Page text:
Waiting for the first Fizzle at Happy Days, the Beckett festival, a man and a woman entered Charlie’s pub on Church Street. The tall well dressed man stood by the bar and looked somehow familiar although his was a new face to me.
I thought for a moment, could it be...? My hunch turned out to be right and I haltingly said hello to the nephew of Samuel Beckett.
In 2019 it will be 30 years since the Nobel laureate died.
Edward Beckett — the playwright's executor and custodian of a great literary body of work famed the world over — looked for the bartender who keeps some of the best stout in Enniskillen to approach.
There is a certain likeness to the famous face of Sam Beckett, inescapable thanks to Happy Days in what ahead of the completion of the Godot tree expected in a few weeks has turned out to be a vintage year.
Placing Beckett in context in the theatre and out there into the natural beauty of Fermanagh and melting all sorts of artistic borders in the process given that he went to school at Portora in the town is what Happy Days is all about.
That face again, the Jane Bown photograph of Beckett, part of the street furniture whether in shuttered spray paint added Potemkin style when in a general sprucing up for the G8 world leaders coming to the Lough Erne resort kept the town's painters and decorators busy or on the walls of pubs and cafes is part of the cultural fabric of the town.
Edward said that he was looking forward to seeing “Adrian in Fizzles later”, Adrian being the actor Adrian Dunbar (Superintendent Ted Hastings in BBC TV police corruption drama Line of Duty), and said that he was in Happy Days for pleasure mentioning that while other members of his family had attended Portora he had gone to school back home in Dublin at St Columba's.
I did not wish to waste his time and he ordered his drinks and returned to his booth.
Then famed Beckettian actor Barry McGovern joined him soon after. He had just finished that evening's performance in The Old Tune at Ardhowen after playing the Strule in Omagh two nights earlier.
I had chatted to him serendipitously on a bus meeting him for the first time the previous evening returning to the castle car park on the island of the town from the secret location of What Where, which turned out to be a large agricultural shed near the walled garden on the Colebrooke estate of Lord Brookeborough, the location for What Where, Beckett's last and little performed play.
Technical issues had dogged that night's performance but hardly spoiled it for those without a detailed prior ''head memory'' knowledge of the text, although the persistent Beep became a fifth character joining Bam, Bom, Bim, and Bem. Quizzed by me Barry said this new character was ''Not in the script''. As the bus trundled through the estate, driver Leslie earned applause when the lumbering coach managed to negotiate a close squeeze below maximum headroom. Stuff happens in the theatre all the time, and the Kabosh director did well nonetheless to keep on keeping on.
Later there, in the audience just before the ever mysterious dusk for a Fizzle in the beautiful Crypt of St Michael's church reached via entering a gate to the right of the front door, in front of us actors Adrian Dunbar, Anna Nygh, and Ciarán McMenamin read sharing portions of texts from Fizzles standing in turn at the altar table, the words a tumble of shadows, an entering and re-entering of the imagination part of the spell. This was prose as beautiful poetry of a kind that hangs there in the air. The form did not matter at all. There is always poetry in Beckett somehow whatever the genre style he chooses, one of his greatest achievements.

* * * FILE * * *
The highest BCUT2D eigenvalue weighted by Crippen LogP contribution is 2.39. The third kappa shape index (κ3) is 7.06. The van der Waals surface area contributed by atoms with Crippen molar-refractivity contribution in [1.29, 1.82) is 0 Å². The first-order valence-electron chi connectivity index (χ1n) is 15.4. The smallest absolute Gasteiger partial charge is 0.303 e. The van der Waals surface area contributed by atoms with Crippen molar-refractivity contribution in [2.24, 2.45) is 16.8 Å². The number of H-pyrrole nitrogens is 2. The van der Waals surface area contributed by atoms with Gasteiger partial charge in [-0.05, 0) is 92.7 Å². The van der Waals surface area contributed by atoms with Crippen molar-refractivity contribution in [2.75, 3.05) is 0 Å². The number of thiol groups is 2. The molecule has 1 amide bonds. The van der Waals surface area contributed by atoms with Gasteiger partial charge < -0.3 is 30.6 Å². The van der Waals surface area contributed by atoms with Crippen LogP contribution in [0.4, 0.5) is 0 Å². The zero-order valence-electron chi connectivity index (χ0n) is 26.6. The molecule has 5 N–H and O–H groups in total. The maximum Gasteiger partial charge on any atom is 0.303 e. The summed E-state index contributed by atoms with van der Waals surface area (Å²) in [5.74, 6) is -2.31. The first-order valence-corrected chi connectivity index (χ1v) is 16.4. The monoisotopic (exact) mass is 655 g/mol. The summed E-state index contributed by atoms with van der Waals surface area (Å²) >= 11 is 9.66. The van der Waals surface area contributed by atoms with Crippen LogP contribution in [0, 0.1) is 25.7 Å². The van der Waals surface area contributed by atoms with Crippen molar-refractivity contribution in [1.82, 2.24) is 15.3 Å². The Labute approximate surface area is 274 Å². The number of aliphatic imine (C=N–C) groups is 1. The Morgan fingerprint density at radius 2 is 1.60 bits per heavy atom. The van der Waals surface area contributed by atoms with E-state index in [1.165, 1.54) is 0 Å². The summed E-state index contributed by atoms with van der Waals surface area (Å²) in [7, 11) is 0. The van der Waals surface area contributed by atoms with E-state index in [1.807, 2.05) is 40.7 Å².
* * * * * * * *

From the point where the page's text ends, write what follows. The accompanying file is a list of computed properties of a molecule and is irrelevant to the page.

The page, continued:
Adrian Dunbar, Anna Nygh, and Ciarán McMenamin read from Fizzles as a trio on the first two nights; Dunbar and his wife Anna Nygh (who was Mrs Huxtable in the acclaimed 1990s TV series Between the Lines) by themselves on the last night
The three actors especially on the first night showed how fresh and relevant the little known work compared to say Godot is in their readings.
David Copperfield actor McMenamin (and author of local Chippie Street phantasmagoria Skintown which garnered some great reviews and has sold well) added another, third, authority, the actors a vessel for the work the words pouring out.
Enveloped by darkness, dusk just a touch away, over the water at the last Fizzles you could hear floating over the river Erne from the Shoreline stage the strains of local country hero Nathan Carter, who has added a new Enniskillen song to the repertory with 'Island Town'.
Fizzles, from 1977 is a hopeful work fundamentally albeit cloaked in despair and Beckett is not kidding any of us or significantly himself via any type of sentimentality which is one of his unique strengths.
Adrian explained in his opening chats to the audience each night that he felt very close to St Michael's church as he has discovered via becoming the subject of Who Do You Think You Are? the popular BBC genealogy series that his grandfather, who was a regimental sergeant major in ''the Skins'' as he referred to the Inniskillings by their usual nickname, was baptised in the church the year mass was first said there. Stephen Graham
At dusk in the Crypt of St. Michael’s church, Enniskillen, top. Last words, from Beckett taken glimpsed driving along the road from Sligo, within Séan Doran's 'Three (or more) Billboards Outside Enniskillen & Sligo' on the Sligo Road between Letterbreen and Enniskillen. From Neither, they are, in a stark stillness of candour, ''unspeakable home.'' photo: marlbank
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